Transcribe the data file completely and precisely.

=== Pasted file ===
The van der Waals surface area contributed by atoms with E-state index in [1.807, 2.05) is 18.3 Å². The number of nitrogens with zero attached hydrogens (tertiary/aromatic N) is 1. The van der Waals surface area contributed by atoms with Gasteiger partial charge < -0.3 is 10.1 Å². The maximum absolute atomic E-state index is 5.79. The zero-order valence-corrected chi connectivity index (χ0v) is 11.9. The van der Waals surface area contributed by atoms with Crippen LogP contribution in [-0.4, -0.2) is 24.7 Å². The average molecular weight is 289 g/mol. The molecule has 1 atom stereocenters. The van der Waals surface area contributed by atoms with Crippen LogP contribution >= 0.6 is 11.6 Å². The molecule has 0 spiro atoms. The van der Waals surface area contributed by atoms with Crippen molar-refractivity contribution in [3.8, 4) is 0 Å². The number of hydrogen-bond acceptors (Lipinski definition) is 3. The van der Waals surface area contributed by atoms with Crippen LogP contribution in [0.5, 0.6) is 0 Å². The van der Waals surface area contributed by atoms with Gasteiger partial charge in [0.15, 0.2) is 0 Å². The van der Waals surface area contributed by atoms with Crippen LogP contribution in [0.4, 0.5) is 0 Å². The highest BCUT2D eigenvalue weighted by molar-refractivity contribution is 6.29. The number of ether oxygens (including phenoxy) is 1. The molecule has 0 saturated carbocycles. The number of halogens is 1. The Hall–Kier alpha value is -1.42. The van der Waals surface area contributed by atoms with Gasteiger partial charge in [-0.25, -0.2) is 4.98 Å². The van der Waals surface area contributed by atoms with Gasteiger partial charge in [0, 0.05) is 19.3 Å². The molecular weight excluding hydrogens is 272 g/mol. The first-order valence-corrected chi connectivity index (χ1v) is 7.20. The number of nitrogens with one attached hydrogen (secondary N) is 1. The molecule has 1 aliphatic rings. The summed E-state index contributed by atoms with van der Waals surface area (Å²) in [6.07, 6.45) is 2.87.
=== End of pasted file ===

The van der Waals surface area contributed by atoms with E-state index in [1.807, 2.05) is 18.3 Å². The number of nitrogens with zero attached hydrogens (tertiary/aromatic N) is 1. The van der Waals surface area contributed by atoms with Gasteiger partial charge < -0.3 is 10.1 Å². The maximum absolute atomic E-state index is 5.79. The zero-order valence-corrected chi connectivity index (χ0v) is 11.9. The van der Waals surface area contributed by atoms with Crippen LogP contribution in [-0.4, -0.2) is 24.7 Å². The average molecular weight is 289 g/mol. The molecule has 1 atom stereocenters. The van der Waals surface area contributed by atoms with Crippen LogP contribution >= 0.6 is 11.6 Å². The molecule has 0 spiro atoms. The van der Waals surface area contributed by atoms with Crippen molar-refractivity contribution in [3.8, 4) is 0 Å². The number of hydrogen-bond acceptors (Lipinski definition) is 3. The van der Waals surface area contributed by atoms with Crippen LogP contribution in [0.5, 0.6) is 0 Å². The van der Waals surface area contributed by atoms with Gasteiger partial charge in [0.15, 0.2) is 0 Å². The van der Waals surface area contributed by atoms with Crippen LogP contribution in [0.4, 0.5) is 0 Å². The highest BCUT2D eigenvalue weighted by molar-refractivity contribution is 6.29. The number of ether oxygens (including phenoxy) is 1. The molecule has 0 saturated carbocycles. The number of halogens is 1. The Hall–Kier alpha value is -1.42. The van der Waals surface area contributed by atoms with Gasteiger partial charge in [-0.25, -0.2) is 4.98 Å². The van der Waals surface area contributed by atoms with Gasteiger partial charge in [0, 0.05) is 19.3 Å². The molecular weight excluding hydrogens is 272 g/mol. The first-order valence-corrected chi connectivity index (χ1v) is 7.20. The number of nitrogens with one attached hydrogen (secondary N) is 1. The molecule has 1 aliphatic rings. The summed E-state index contributed by atoms with van der Waals surface area (Å²) in [6.07, 6.45) is 2.87.